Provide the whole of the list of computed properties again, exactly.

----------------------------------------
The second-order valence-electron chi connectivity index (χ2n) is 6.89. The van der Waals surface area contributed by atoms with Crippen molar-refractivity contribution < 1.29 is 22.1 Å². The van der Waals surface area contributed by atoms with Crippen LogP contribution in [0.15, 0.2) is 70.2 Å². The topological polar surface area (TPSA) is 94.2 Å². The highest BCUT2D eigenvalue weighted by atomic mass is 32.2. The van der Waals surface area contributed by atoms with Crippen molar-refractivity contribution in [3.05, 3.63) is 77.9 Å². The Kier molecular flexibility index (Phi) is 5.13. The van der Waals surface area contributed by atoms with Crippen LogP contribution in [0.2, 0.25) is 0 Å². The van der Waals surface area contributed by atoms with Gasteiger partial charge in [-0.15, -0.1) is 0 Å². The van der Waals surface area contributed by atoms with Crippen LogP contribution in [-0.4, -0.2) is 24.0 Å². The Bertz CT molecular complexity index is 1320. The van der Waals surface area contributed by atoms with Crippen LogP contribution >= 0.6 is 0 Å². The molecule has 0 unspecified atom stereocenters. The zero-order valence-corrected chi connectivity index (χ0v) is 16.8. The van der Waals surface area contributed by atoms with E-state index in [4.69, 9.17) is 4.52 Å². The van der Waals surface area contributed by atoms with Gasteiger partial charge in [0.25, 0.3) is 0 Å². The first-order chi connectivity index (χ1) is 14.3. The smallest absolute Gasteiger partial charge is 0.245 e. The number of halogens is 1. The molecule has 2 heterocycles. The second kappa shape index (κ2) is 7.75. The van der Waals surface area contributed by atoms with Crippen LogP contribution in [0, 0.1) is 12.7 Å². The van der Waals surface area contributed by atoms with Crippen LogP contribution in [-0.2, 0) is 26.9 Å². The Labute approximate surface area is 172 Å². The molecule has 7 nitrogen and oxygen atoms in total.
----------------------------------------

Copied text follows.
The second-order valence-electron chi connectivity index (χ2n) is 6.89. The van der Waals surface area contributed by atoms with Crippen molar-refractivity contribution < 1.29 is 22.1 Å². The van der Waals surface area contributed by atoms with Crippen LogP contribution in [0.15, 0.2) is 70.2 Å². The topological polar surface area (TPSA) is 94.2 Å². The highest BCUT2D eigenvalue weighted by atomic mass is 32.2. The van der Waals surface area contributed by atoms with Crippen molar-refractivity contribution in [3.05, 3.63) is 77.9 Å². The Kier molecular flexibility index (Phi) is 5.13. The van der Waals surface area contributed by atoms with Crippen LogP contribution in [0.2, 0.25) is 0 Å². The van der Waals surface area contributed by atoms with Gasteiger partial charge in [-0.15, -0.1) is 0 Å². The van der Waals surface area contributed by atoms with Crippen LogP contribution in [-0.4, -0.2) is 24.0 Å². The Bertz CT molecular complexity index is 1320. The van der Waals surface area contributed by atoms with Crippen LogP contribution >= 0.6 is 0 Å². The molecule has 0 unspecified atom stereocenters. The zero-order valence-corrected chi connectivity index (χ0v) is 16.8. The van der Waals surface area contributed by atoms with E-state index in [4.69, 9.17) is 4.52 Å². The van der Waals surface area contributed by atoms with Gasteiger partial charge in [0.25, 0.3) is 0 Å². The first-order chi connectivity index (χ1) is 14.3. The smallest absolute Gasteiger partial charge is 0.245 e. The number of halogens is 1. The molecule has 2 heterocycles. The second kappa shape index (κ2) is 7.75. The van der Waals surface area contributed by atoms with Crippen LogP contribution in [0, 0.1) is 12.7 Å². The van der Waals surface area contributed by atoms with Crippen LogP contribution in [-0.2, 0) is 26.9 Å². The Labute approximate surface area is 172 Å². The molecule has 7 nitrogen and oxygen atoms in total.